There are many different approaches to th e fabrication of BST in powder and him
form. BST powder may be formed via sol-gel processes [6], precipitation from catecholate precursors [8], solid-state techniques, and hydrotherm al techniques.
BST films m ay be deposited via m etal-organic decomposition (MOD) [5], pulsed
laser deposition [9], sol-gel techniques, chemical vapour deposition (CVD, M OCVD)
[10, 11], reactive sputtering [12], molecular beam epitaxy (MBE) [9], and radio fre-
5
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quency sputtering [13]. These techniques generally require high tem peratures of 700
to 800°C to crystallize the film a n d /o r remove im purities and organic residues.
M etallorganic decomposition (MOD) techniques involve high tem peratures, but
have the advantage of easy deposition, and stoichiometric control. Sputtering has
the disadvantage th a t stoichiometric control is more difficult. Oxides also have low
sputtering rates, and resputtering effects are of concern. Precursor control in chem­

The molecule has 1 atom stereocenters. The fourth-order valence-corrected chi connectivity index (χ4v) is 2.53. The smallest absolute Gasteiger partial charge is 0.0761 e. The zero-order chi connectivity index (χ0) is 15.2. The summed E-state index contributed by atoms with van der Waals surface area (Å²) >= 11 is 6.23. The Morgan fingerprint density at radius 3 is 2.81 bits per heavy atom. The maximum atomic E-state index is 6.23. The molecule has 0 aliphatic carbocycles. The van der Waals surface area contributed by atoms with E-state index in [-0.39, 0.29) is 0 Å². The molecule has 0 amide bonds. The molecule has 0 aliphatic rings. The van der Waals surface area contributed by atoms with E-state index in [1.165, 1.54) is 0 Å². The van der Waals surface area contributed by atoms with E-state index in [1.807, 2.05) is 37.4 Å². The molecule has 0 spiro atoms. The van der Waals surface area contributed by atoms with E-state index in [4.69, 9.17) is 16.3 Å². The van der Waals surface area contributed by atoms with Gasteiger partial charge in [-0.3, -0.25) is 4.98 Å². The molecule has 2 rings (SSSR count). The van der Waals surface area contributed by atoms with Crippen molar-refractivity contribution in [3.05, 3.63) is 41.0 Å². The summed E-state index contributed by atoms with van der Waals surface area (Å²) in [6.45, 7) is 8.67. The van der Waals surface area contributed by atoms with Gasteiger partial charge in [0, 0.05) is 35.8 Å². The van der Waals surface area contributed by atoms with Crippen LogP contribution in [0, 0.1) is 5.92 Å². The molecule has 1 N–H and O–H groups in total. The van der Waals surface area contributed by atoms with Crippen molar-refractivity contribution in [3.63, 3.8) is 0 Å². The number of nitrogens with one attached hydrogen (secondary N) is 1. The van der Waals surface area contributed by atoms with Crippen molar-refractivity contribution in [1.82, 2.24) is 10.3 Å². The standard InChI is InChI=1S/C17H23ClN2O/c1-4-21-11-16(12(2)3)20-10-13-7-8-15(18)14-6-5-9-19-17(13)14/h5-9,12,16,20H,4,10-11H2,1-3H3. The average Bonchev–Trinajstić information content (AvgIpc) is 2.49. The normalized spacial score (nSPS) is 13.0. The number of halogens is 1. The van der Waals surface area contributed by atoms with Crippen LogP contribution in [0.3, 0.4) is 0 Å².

ical vapour deposition (CVD) processes can be difficult. Laser ablation techniques
are difficult to scale up, and often result in a large num ber of particles comprising
the film [5]. Sol-gel techniques have also been used to deposit BST, b u t these typi­
cally require a high-tem perature (>500°C) firing stage to crystallize the ceramic, and
remove residual organic contam inants and solvents.
Conventional hydrotherm al processing of BST in which a titan iu m or T i 0 2 layer is
converted to BST at high pressure, is able to produce crystalline BST at tem peratures
below 300°C. Fundam ental lim itations of the process, however, limit th e reaction to
part of the precursor leaving m ost of the film as Ti or T iO x even for films as th in as
0.05 /im.
1 .2 .3
D o p in g o f B S T
There have been attem pts to increase the perm ittivity a n d /o r lower the loss tangent
of BST by doping the compound w ith various elements. One of the m ost promising
dopants is manganese.
The precise m ethod by which Mn doping affects BST is
not known however it is reported th a t Mn doping changes BST electrical properties
(lowers er and ta n 8) and m icrostructure by acting as an effective acceptor dopant,
and tending to stabilize a hexagonal phase [14]. The behaviour of thin films can be
greatly affected by their interfaces w ith substrates and superstrates, as the interface
may constitute a large percentage of the film itself. In the case of BST in contact